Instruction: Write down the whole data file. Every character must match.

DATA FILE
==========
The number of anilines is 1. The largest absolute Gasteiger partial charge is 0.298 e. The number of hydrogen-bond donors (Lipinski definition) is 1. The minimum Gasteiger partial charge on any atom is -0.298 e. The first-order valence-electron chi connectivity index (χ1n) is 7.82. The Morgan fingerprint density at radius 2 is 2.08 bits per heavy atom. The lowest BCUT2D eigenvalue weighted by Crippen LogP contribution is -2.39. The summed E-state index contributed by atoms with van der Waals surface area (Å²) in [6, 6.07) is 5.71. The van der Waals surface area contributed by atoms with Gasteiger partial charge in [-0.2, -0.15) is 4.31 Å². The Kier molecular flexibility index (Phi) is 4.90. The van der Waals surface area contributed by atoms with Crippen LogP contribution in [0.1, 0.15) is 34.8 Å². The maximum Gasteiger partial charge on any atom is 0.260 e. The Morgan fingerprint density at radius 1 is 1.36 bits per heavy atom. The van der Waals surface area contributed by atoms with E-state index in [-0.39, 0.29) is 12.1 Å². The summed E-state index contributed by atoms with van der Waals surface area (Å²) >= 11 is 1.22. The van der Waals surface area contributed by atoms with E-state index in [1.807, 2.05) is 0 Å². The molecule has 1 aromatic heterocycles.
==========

The number of anilines is 1. The largest absolute Gasteiger partial charge is 0.298 e. The number of hydrogen-bond donors (Lipinski definition) is 1. The minimum Gasteiger partial charge on any atom is -0.298 e. The first-order valence-electron chi connectivity index (χ1n) is 7.82. The Morgan fingerprint density at radius 2 is 2.08 bits per heavy atom. The lowest BCUT2D eigenvalue weighted by Crippen LogP contribution is -2.39. The summed E-state index contributed by atoms with van der Waals surface area (Å²) in [6, 6.07) is 5.71. The van der Waals surface area contributed by atoms with Gasteiger partial charge in [-0.2, -0.15) is 4.31 Å². The Kier molecular flexibility index (Phi) is 4.90. The van der Waals surface area contributed by atoms with Crippen LogP contribution in [0.1, 0.15) is 34.8 Å². The maximum Gasteiger partial charge on any atom is 0.260 e. The Morgan fingerprint density at radius 1 is 1.36 bits per heavy atom. The van der Waals surface area contributed by atoms with E-state index in [-0.39, 0.29) is 12.1 Å². The summed E-state index contributed by atoms with van der Waals surface area (Å²) >= 11 is 1.22. The van der Waals surface area contributed by atoms with E-state index in [1.807, 2.05) is 0 Å². The molecule has 1 aromatic heterocycles.